One of the scariest things for many people is not being with other people.
I don’t mean intentionally not being with others–taking time away from the hustle and bustle for yourself–but rather being left alone.
Think of the horrors of POWs kept in isolation, prisoners put in solitary, or just everyday kids icing out other children in school, adults marginalizing colleagues at work, and family members abandoning spouses and children at home.
Elizabeth Bernstein makes the distinction between being alone (a potential voluntary state) and loneliness (when you feel that you are forced into an isolated state) in the Wall Street Journal today.
It’s an awesome article that explains so much about loneliness:
– We all experience loneliness from “homesickness, bullying, empty-nesting, bereavement, and unrequited love.”
– Loneliness can occur when you are without anybody (“isolation”) or with the wrong somebody (“dissatisfaction”).
– It’s a survivalist function and evolutionary to feel scared when your alone, because when you are “too close to the perimeter of the group, [then you become] at risk of becoming prey.”
– Loneliness is also associated with memories or fears from childhood–when we were young and vulnerable–that someone wasn’t there or going to be there to take care of us.
– Too much loneliness is a “strong predictor of early death”–greater than alcoholism, 15 cigarettes a day, or obesity.
– Loneliness is on the rise, with “some 40% of Americans report being lonely, up from 20% in the 1980’s” and this is correlated with more people living alone, now 27% in 2012 versus 17% in 1970.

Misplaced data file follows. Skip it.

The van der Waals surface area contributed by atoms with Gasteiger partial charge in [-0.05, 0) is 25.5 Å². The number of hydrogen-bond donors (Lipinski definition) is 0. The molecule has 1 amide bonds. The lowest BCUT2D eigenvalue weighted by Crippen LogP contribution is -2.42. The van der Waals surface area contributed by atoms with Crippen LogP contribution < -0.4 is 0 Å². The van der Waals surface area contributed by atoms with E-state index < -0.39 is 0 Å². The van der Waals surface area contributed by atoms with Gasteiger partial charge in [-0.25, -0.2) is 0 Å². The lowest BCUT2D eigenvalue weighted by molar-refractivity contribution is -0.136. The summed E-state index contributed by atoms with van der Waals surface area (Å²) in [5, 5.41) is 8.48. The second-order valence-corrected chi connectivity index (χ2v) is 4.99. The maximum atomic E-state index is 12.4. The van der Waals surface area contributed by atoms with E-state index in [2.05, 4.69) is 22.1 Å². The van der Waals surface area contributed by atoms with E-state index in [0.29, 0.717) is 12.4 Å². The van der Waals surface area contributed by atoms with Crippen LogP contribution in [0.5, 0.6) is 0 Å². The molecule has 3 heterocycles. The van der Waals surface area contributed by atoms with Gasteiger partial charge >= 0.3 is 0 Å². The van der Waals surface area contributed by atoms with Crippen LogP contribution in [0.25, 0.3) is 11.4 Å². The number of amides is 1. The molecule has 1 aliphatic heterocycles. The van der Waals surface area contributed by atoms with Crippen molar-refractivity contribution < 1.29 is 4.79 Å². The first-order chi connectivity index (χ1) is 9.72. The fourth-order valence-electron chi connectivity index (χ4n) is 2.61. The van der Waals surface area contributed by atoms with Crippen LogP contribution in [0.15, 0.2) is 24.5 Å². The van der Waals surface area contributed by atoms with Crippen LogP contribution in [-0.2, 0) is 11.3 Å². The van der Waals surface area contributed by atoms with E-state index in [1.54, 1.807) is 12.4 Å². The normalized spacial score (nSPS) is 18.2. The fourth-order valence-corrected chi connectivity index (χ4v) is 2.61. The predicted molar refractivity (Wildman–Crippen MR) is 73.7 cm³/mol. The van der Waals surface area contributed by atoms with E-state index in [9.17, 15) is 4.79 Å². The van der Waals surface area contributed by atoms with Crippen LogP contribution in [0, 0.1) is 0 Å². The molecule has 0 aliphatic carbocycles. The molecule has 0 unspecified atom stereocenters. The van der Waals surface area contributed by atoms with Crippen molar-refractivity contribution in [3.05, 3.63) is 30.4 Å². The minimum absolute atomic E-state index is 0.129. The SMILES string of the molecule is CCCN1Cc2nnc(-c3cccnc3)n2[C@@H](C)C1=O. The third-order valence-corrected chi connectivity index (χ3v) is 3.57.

– Loneliness can be placated by “reminding yourself you’re not a [helpless] child anymore,” building emotional health and personal self-sufficiency, doing things you enjoy when alone, and reaching out to connect with others.
She jokes at the end of her article that when we aren’t feeling lonely, we are annoyed that people just don’t leave us alone.
This is a very real concern as well, especially with a multitude of family needs (significant others, young children, elderly parents), 24×7 work environments, and the reality of pervasive online communications and even invasive social media.
Not exclusive to introverts, too much people can make us feel put upon, crowded, and even worn out–and hence many people may even run from excessive social activity and crowds.
Yet without a healthy dose of others, people can literally go crazy from the quiet, void, boredom, as well as from the real or perceived feelings that they are in some way unworthy of love or affiliation.
So even though some people can be annoying, users, or try to take advantage of us, no man is an island, and growth, learning and personal serenity is through degrees of love and connection, for each according to their needs. 😉
(Source Photo: here)